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Kingpin's escape a blow to Mexico leader's drug war

Guillermo Barros, Yemeli Ortega
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A soldier stands guard outside the house at the end of the tunnel through which Mexican drug lord Joaquin "El Chapo" Guzman could have escaped from the Altiplano prison, in Almoloya de Juarez, Mexico, on July 12, 2015

A soldier stands guard outside the house at the end of the tunnel through which Mexican drug lord Joaquin "El Chapo" Guzman could have escaped from the Altiplano prison, in Almoloya de Juarez, Mexico, on July 12, 2015 (AFP Photo/Yuri Cortez)

Mexico City (AFP) - Mexican President Enrique Pena Nieto's battle against drug cartels took a massive hit with drug lord Joaquin "El Chapo" Guzman's escape, stripping him of his security strategy's biggest trophy.

Pena Nieto's nearly three years in office have been marked by a remarkable number of arrests of the country's most notorious drug kingpins.

The captures of Sinaloa cartel boss Guzman and the chiefs of the Zetas, Knights Templar and Gulf criminal groups earned praise from the United States.

But Guzman's second prison break in 14 years has undermined these achievements, while reviving accusations of corruption and impunity that have shadowed the government's efforts.

US prosecutors had wanted to extradite Guzman but Mexico's government insisted on putting him on trial first.

"In the best case, this escape is embarrassing," said Alejandro Hope, a former Mexican intelligence agency official.

"It dents the image of effectiveness that (the government) had projected and it forces a rethink of that narrative that we are doing well in terms of security," said Hope, editor of the security analysis website ElDailyPost.com.

- President 'deeply troubled' -

Following Guzman's arrest in February 2014, Pena Nieto himself had acknowledged in an interview with the US channel Univision that it would be "truly unforgivable" if he escaped from prison again.

Speaking during a visit to Paris on Sunday, a "deeply troubled" Pena Nieto demanded an investigation on whether guards helped the inmate flee through a secretly built tunnel under his cell.

Prosecutors interrogated some 30 officials from the Altiplano prison in central Mexico State.

Guzman and his Sinaloa cartel have given headaches to the last three Mexican presidents.

It was during president Vicente Fox's 2000-2006 tenure that Guzman escaped by hiding a laundry cart in a maximum-security prison in western Jalisco state in 2001.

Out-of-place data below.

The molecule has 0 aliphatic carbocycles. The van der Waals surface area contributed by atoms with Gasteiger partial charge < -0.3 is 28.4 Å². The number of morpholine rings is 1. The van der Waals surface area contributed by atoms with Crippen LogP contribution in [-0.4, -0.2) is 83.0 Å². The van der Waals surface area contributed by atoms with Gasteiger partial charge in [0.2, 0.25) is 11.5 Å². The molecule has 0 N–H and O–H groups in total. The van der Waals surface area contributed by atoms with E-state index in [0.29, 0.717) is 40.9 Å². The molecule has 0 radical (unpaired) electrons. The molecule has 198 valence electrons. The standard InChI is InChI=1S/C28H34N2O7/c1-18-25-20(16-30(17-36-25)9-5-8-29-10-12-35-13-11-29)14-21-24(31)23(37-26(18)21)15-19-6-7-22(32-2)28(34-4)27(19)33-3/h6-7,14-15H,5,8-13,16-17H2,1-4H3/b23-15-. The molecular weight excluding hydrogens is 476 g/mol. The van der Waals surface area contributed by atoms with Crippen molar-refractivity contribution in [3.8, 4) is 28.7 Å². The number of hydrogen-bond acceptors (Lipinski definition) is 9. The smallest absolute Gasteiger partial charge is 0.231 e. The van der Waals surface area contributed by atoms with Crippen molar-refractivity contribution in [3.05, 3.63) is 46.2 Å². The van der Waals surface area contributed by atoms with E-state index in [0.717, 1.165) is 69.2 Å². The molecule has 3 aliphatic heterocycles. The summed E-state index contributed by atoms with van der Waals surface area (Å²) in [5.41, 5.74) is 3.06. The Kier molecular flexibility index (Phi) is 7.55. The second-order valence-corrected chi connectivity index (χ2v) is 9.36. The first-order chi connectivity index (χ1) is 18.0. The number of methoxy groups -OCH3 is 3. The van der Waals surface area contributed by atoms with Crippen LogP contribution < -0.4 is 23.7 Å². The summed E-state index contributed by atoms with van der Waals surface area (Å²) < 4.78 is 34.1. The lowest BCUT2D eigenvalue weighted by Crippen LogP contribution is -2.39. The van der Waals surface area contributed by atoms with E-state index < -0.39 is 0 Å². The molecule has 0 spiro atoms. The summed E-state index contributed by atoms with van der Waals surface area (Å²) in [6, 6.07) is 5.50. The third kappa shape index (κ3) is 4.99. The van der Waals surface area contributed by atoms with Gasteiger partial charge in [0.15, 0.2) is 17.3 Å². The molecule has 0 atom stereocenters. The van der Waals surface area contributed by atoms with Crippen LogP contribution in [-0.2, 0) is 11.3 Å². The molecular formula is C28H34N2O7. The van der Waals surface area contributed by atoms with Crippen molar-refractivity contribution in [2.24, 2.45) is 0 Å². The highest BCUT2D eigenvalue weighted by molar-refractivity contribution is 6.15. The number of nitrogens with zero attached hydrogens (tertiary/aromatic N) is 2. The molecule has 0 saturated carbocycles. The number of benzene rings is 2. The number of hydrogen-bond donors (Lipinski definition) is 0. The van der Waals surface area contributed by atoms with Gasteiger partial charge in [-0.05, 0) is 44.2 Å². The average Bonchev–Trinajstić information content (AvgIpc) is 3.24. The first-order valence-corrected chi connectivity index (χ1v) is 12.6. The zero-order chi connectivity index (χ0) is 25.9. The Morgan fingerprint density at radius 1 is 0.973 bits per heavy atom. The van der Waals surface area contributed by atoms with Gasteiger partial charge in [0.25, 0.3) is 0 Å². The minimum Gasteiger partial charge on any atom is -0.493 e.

His successor, fellow conservative Felipe Calderon, is notorious for launching the militarized battle against cartels in 2006, which led to an escalation of the drug war that has killed tens of thousands of people.

Then Pena Nieto came along in December 2012, and less than two years into his presidency, his security forces caught the biggest fish of them all.

With Guzman's capture, Pena Nieto signaled that his administration would go after the top leaders of the country's criminal groups.

Guzman was sent to what was until now considered the country's most impenetrable penitentiaries, the Altiplano prison some 90 kilometers (55 miles) west of the capital.

The attorney general at the time, Jesus Murillo Karam, said Mexico would prosecute Guzman first before authorities could consider a US extradition bid.

"This leads to a big problem with the US government because they asked (for an extradition) and the Mexican government did not deliver him," said Raul Benitez Manaut, security expert at the National Autonomous University of Mexico.

Instead of putting Guzman on trial, Mexican authorities were yet again scrambling to find the country's most powerful drug lord after he fled through a 1.5-kilometer tunnel under his cell's shower.

"There certainly was corruption inside and outside the prison," said Benitez Manaut.

- Trump card -

The escape is another piece of bad news for a president whose fortunes began to take a turn for the worse in the middle of last year.

Once praised internationally for his sweeping reforms in the energy sector, the tax system and education, Pena Nieto's popularity nosedived after local police in the southern city of Iguala seized 43 college students and delivered them to a drug gang that allegedly slaughtered them all.

Security analyst Javier Oliva predicted that the Guzman scandal could become a US presidential election topic given the anti-Mexican stance taken by billionaire tycoon Donald Trump.

"What will Donald Trump say? This will be fuel for his conservative candidacy," Oliva said, referring to Trump's remarks last month that Mexican migrants were bringing crime north of the border.

Trump obliged hours later, writing on Twitter: "Mexico's biggest drug lord escapes from jail. Unbelievable corruption and USA is paying the price. I told you so!"